The secret weapon of Kevin Rudd’s Labor Party has slowly dawned on me after spending a week with ordinary Australians on buses visiting the tourist spots of the Northern Territory.

My fellow country men love clichés. They use them endlessly as we cross lines in the sand without crying over spilt milk and Kevin Rudd understands the use of the cliché better than any of his contemporaries which means the voters easily understand what he is talking about. John Howard just doesn’t get it – with the “it” being the need to talk the language of the common people.

The latest attempt by the Opposition to claim all the good clichés as their own exclusive means of communication comes, in fact, with that very phrase “just doesn’t get it” as in John Howard doesn’t, etc.

The shadow minister for water, Anthony Albanese, was putting that cap on the Prime Minister’s head this morning when he told the ABC that a dazed Howard was “confused about climate change because he just doesn’t get it”.

His colleagues Wayne Swan and Peter Garrett had used similar words earlier in the month in a joint press statement on climate change and economics and the Victorian Attorney-General Rob Hulls attacked Howard’s refusal to say sorry to the stolen generation with: “I find it absolutely appalling that the Prime Minister just doesn’t get it. He doesn’t understand the need to say sorry”.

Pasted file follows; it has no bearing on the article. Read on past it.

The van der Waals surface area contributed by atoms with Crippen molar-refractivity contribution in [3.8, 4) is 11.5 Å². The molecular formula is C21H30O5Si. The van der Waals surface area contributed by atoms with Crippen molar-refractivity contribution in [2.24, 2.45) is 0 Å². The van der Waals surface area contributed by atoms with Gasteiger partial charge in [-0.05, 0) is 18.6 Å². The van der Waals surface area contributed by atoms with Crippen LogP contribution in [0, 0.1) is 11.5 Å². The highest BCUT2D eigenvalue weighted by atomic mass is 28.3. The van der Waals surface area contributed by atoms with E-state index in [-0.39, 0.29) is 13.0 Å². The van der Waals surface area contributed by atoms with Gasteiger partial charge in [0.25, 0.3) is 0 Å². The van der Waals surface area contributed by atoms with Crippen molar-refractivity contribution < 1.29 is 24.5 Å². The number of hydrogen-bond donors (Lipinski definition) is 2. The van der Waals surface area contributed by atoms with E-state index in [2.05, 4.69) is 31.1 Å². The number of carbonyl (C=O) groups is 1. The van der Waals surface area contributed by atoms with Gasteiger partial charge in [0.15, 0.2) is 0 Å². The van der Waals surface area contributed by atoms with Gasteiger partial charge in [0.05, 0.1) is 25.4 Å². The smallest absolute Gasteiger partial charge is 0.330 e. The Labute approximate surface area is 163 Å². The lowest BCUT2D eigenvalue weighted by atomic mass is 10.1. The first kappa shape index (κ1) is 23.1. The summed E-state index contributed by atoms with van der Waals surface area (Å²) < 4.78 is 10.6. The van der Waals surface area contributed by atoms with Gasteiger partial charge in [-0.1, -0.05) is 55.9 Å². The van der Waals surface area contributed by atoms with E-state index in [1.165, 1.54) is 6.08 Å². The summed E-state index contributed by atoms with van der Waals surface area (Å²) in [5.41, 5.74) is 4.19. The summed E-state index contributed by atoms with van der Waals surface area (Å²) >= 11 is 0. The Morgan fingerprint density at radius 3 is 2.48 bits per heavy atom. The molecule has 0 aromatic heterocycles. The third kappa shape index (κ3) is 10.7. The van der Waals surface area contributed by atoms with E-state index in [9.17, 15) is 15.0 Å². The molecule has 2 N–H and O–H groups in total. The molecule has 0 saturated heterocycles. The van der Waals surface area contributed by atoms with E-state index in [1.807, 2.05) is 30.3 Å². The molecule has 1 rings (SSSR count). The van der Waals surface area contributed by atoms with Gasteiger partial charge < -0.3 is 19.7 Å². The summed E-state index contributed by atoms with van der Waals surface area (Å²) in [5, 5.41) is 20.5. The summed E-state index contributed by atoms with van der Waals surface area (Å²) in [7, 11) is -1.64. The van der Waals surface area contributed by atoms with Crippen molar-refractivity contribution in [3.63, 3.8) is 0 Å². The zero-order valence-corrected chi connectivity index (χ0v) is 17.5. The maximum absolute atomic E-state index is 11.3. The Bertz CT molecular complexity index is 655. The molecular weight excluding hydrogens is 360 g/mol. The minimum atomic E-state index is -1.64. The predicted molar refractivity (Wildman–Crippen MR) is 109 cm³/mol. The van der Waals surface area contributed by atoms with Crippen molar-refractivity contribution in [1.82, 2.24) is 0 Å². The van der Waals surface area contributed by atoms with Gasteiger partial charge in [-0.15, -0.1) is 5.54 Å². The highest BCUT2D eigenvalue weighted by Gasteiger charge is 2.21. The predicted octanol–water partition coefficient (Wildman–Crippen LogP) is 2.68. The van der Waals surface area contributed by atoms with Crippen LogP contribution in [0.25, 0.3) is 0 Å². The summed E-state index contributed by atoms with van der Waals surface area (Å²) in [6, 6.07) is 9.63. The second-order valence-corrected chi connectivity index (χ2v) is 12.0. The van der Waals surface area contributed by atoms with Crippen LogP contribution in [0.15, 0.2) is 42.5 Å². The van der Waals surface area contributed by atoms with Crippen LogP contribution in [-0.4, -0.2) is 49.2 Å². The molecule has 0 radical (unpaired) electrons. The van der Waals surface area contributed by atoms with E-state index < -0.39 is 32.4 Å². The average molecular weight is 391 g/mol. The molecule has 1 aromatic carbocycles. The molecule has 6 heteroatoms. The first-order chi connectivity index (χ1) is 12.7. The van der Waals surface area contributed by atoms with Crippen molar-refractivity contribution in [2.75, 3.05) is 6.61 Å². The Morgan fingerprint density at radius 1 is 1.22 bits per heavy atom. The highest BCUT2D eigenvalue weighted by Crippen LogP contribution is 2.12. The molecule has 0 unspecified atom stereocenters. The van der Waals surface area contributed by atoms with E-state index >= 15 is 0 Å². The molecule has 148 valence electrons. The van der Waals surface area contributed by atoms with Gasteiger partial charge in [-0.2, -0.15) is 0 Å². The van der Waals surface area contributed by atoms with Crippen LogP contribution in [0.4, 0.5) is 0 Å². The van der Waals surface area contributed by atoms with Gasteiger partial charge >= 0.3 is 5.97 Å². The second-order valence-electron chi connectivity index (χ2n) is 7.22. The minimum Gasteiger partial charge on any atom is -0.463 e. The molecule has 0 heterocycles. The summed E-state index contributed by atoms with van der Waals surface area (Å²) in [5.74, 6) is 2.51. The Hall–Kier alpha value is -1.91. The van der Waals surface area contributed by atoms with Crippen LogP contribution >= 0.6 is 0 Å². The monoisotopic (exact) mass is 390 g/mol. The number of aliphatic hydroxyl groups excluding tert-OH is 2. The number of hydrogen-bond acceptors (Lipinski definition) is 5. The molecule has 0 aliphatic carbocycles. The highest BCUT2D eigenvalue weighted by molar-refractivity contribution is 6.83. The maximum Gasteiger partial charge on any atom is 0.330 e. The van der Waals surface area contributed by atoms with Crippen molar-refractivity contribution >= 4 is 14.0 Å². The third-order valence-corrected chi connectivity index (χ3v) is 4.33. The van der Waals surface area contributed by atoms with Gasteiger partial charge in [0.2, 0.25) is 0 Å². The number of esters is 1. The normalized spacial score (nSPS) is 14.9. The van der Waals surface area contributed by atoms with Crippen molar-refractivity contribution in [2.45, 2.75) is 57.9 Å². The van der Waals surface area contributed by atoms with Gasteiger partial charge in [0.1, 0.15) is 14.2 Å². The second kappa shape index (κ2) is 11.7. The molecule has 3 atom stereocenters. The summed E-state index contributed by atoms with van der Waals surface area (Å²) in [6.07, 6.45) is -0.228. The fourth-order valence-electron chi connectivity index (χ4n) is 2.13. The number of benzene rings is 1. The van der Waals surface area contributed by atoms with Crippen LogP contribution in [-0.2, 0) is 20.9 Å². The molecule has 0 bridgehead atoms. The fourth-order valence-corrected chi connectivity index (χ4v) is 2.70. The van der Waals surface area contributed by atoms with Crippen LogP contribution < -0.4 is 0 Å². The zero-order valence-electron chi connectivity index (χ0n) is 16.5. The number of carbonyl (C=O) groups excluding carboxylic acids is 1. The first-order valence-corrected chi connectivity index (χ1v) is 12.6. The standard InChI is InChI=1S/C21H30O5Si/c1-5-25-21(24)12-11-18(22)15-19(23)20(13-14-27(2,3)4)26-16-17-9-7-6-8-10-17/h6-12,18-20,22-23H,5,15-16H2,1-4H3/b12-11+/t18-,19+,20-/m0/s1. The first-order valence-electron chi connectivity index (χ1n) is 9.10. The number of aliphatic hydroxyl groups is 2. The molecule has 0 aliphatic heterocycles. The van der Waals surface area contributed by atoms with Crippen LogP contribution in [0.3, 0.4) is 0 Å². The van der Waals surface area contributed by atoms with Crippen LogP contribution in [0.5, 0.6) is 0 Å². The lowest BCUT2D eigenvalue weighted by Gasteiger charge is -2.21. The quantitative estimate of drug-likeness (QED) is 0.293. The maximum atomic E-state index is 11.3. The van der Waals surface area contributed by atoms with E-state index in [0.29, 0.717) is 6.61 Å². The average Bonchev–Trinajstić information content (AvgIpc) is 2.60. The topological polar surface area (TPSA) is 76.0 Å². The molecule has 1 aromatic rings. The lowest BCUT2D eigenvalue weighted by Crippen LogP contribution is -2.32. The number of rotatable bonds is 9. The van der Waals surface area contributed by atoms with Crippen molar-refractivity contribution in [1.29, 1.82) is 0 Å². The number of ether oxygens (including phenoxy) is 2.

These Labor lesser lights, of course, were merely following the lead of the cliché king. It was Kevin Rudd who showed the way with his speech to the Labor Party national conference:

On climate change, as with the other great challenges facing this nation’s future, it becomes clearer by the day that Mr Howard just doesn’t get it.

The phrase has been repeated regularly since then as in this devastating extension of the verbal attack from the PM to his whole Government:

What risks are presented for the future when it comes to the Australian people seeing a government which just doesn’t get it when it comes to the need for a high-speed national broadband network?

Peter Fray

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You’ve probably read about Kevin Rudd’s petition for a royal commission into media diversity. He’s very angry about Rupert Murdoch’s media dominance – and rightfully so. We invite you to sign it yourself. But royal commissions take time. There is another way to stand up to Murdoch.

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Peter Fray
Editor-in-chief of Crikey

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